SPEL to expand geographic footprint by setting up a Karachi factory

Lahori manufacturer of packaging materials for consumer goods companies realises it needs a presence in the nation’s financial capital

Every few months on Twitter, some completely unsuspecting user will innocently pose the question: ‘Which city is better, Karachi or Lahore?’, kicking off a barrage of extremely vehement and passionate takes. There are entire meme accounts dedicated to this nonsensical debate. [Of course, the question is irrelevant, as everyone knows the better city is Karachi (the writer of this piece hails from that city, even if their boss is from Lahore).] [Editor’s note: This will be reflected in your next pay raise. Or lack thereof.]

However, there are moments when people have to step back, and assess the actual pros and cons of the two cities. So it goes with Synthetic Products Enterprises Ltd, or SPEL, which finds itself in the interesting dilemma of being a very successful company based in Lahore, that realised somewhat belatedly, that actually, it would be kind of nice to have a presence in the country’s largest city in the south.

First, some context. Exactly what is SPEL? The company is a plastics manufacturer that mostly sells to the automobile sector, and the food and fast moving consumer goods (FMCG) industries. It was started in 1978 as a partnership, before incorporating as a private limited company in 1982. It became a public limited company in 2008, and was listed on the Pakistan Stock Exchange in 2015.

In the 42 years since its founding, the company has built up an impressive portfolio. For FMCGs, it produces 19 liter water bottles, shampoo bottles, crates for beverages, yogurt cups, plastic glasses and disposable containers. It also makes required plastic packaging for clients such as Nestle Pakistan, Unilever Pakistan, Coca Cola Beverages, PepsiCo bottlers, and Daewoo Pakistan Express Bus Service. During the Covid-19 pandemic, it has even picked up the niche of making plastic face shields. 

For the automobile industry, the company makes door trims, door handles, and steering wheels. Its clients include Indus Motors, Honda Atlas Cars, Pak Suzuki Motors, Honda Atlas Ltd., Millat Tractors, and Al-Ghazi Tractors. 

Additionally, SPEL exports components for off-road vehicles, such as steering wheels and knobs for tractors, cranes, forklifts and even golf carts, located in the EU and US. It also provides food packaging for Al-Marai and KFC in the Middle East. 

This three-tiered strategy has proven successful. Between 2014 and 2020, SPEL earned a profit after tax every single year. It recorded Rs121.9 million in 2014, which rose to Rs417.2 million in 2017. In 2019, the company recorded a profit of Rs241.2 million, and in 2020, it recorded a profit of Rs258.8 million. The company’s return on equity hovered between 15% and 20% between 2014 and 2018. 

There is only one small, geographical problem. Take a look at a map of SPEL’s presence in Pakistan. It is essentially a ‘northern’ company. It has two factories, one in Lahore and the other in Rahim Yar Khan (both in Punjab). Its distribution network is also concentrated primarily in Punjab (with cities like Bahawalpur, Faisalabad, Gujranwala, Sargodha, Multan). It has just one distribution centre in Karachi.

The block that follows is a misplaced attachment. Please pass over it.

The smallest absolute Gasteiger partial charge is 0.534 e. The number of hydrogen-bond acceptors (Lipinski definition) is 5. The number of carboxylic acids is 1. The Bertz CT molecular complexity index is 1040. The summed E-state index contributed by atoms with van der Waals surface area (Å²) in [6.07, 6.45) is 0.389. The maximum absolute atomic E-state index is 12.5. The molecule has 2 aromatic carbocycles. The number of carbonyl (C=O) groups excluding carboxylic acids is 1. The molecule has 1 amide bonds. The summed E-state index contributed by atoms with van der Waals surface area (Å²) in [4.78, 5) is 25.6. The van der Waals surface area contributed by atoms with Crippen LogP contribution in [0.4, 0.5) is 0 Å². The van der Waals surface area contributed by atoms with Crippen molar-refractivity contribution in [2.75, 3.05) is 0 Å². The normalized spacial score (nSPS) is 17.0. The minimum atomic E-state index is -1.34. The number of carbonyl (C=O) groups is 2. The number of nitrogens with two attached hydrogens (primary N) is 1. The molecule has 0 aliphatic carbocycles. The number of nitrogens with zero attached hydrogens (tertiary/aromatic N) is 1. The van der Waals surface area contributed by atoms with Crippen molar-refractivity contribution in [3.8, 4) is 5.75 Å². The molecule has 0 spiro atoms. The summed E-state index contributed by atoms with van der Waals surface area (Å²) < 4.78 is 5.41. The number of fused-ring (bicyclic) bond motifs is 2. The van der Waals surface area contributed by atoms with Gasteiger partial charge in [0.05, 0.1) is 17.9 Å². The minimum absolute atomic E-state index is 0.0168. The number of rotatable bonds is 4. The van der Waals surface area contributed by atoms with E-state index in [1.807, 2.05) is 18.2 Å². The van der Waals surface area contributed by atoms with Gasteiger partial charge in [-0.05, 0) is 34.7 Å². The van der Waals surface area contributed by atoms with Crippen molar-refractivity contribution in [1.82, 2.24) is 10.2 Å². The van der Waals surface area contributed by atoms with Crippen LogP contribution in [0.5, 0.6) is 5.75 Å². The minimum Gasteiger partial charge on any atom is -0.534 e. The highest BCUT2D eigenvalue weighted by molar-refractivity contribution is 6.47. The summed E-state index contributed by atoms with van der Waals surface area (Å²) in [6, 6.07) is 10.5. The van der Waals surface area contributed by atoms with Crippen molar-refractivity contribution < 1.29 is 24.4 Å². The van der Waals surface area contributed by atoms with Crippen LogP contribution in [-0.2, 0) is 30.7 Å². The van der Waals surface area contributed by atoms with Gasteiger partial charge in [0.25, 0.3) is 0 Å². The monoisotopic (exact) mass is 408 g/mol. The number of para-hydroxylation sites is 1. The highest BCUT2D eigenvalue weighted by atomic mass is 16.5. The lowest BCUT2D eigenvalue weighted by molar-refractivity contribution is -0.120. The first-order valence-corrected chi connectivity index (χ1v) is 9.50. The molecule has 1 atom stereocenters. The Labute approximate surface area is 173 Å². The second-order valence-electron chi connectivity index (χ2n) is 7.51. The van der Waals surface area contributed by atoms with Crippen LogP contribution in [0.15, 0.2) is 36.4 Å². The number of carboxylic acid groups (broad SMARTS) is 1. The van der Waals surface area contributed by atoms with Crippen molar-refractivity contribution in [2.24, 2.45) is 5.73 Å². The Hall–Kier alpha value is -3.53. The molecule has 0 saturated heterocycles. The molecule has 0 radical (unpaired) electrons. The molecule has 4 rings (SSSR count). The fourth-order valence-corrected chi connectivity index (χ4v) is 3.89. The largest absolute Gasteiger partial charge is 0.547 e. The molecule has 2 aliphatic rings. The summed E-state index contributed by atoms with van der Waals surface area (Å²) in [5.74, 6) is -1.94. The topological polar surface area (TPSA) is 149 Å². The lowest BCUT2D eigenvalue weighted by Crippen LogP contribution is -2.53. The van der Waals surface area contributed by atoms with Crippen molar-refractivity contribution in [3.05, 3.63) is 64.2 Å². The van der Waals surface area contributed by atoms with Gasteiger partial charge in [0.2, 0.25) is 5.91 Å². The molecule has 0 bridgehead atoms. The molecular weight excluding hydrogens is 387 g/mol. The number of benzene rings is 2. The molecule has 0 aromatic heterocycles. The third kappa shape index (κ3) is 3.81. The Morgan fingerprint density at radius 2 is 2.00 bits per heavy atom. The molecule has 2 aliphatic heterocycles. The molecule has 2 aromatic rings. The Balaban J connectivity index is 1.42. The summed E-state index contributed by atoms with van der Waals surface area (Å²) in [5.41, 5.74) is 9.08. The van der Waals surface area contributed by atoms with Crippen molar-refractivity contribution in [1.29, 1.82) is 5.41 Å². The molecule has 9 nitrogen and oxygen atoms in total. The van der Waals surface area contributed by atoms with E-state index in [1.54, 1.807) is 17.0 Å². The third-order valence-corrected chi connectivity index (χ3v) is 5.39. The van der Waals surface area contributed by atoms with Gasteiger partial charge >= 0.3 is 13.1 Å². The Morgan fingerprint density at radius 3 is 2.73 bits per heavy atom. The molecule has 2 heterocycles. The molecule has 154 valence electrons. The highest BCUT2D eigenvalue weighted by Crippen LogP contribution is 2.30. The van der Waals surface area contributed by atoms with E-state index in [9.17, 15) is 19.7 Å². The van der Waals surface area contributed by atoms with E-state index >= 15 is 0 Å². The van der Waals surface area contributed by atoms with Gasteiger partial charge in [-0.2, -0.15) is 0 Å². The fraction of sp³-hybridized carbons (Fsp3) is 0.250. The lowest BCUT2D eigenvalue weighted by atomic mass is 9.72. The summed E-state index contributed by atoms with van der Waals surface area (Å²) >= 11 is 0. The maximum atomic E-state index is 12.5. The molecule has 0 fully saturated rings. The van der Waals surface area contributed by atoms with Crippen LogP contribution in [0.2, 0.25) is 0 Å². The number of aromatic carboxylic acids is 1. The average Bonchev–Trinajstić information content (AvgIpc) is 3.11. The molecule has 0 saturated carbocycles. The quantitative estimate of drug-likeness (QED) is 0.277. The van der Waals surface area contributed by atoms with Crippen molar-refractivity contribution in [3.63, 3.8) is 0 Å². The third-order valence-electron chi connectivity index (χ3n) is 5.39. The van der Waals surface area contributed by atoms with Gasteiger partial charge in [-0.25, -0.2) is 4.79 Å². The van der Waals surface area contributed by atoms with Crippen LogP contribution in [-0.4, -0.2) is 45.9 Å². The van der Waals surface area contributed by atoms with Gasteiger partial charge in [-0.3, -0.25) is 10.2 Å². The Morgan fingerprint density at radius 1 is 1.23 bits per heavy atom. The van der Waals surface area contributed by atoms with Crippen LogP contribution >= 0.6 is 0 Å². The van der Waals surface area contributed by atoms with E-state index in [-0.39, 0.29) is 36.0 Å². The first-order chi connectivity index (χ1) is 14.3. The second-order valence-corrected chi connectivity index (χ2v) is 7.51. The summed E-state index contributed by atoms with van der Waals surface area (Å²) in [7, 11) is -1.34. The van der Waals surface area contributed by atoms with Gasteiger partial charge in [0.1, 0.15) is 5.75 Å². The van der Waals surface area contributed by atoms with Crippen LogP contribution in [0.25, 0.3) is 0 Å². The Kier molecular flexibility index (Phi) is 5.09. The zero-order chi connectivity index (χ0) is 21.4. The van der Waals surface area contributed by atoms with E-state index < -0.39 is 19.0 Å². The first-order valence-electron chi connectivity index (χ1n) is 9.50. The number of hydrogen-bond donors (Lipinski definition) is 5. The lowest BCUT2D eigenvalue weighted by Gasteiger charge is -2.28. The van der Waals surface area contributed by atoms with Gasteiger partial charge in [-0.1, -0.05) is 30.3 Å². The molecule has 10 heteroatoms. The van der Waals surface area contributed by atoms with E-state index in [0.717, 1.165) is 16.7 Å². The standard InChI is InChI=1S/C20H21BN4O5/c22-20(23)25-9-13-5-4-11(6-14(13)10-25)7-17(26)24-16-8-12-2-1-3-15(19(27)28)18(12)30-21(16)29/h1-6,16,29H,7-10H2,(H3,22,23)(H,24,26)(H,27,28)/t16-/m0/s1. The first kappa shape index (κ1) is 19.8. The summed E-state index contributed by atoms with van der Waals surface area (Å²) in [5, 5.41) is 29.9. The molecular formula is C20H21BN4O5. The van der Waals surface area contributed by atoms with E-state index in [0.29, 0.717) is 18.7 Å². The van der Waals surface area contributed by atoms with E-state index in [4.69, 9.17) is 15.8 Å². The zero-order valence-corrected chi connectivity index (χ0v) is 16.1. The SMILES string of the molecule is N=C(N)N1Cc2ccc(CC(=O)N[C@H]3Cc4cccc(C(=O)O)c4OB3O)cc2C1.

According to SPEL’s company secretary Kamran Farooq, this situation was proving quite costly. As he explains, SPEL would end up importing material to Karachi, have it driven up to Lahore, where it would be manufactured, and then the finished goods would be sent back down to Karachi to be exported. This entire process wasted time, but also added up in transportation costs. 

Besides, the company which has been making sizable profits, is looking to expand its business. And as it currently stands, the market of Karachi now accounts for 30 to 32% of business.  According to Farooq, SPEL realized that most automobile makers were located in Karachi, as were a sizable portion of plastic clients as well. 

And that is why on September 17, the board of directors approved the establishment of a new manufacturing plant in Karachi. This is to be financed partially through fresh equity to be issued by rights share, and partially through internally generated resources and debt. 

Specifically, the company will issue 3,981,978 ordinary shares at the issue price of Rs32 per share, which translates to Rs127.4 million. This will be offered at 4.5 right shares for every 100 shares, or 4.5% of the existing capital of the company. 

“We have done this to minimize costs,” says Farooq. A factory in Karachi would mean that imports and export goods could be sent directly to and from that factory, instead of being shipped to Lahore.” Finally, SPEL will have a more active presence in the country’s port city.

The decision facing SPEL is one that is familiar to many manufacturers: it is much more cost effective to set up as close to the port as possible if your inputs rely on imports, so that you do not have to ship those inputs up north, particularly due to the fact that Pakistan Railways – which would ordinarily be the cheapest way to transport goods – has a pathetically unreliable cargo business, meaning that businesses have to rely on significantly more expensive transportation through trucks.

In the absence of cost-effective transportation, it makes no sense to transport cheap, less dense inputs to a manufacturing plant upcountry when instead they could be converted into value-added manufactured goods, with a higher price and thus higher margins to absorb costs, and higher density, making transportation cheaper.

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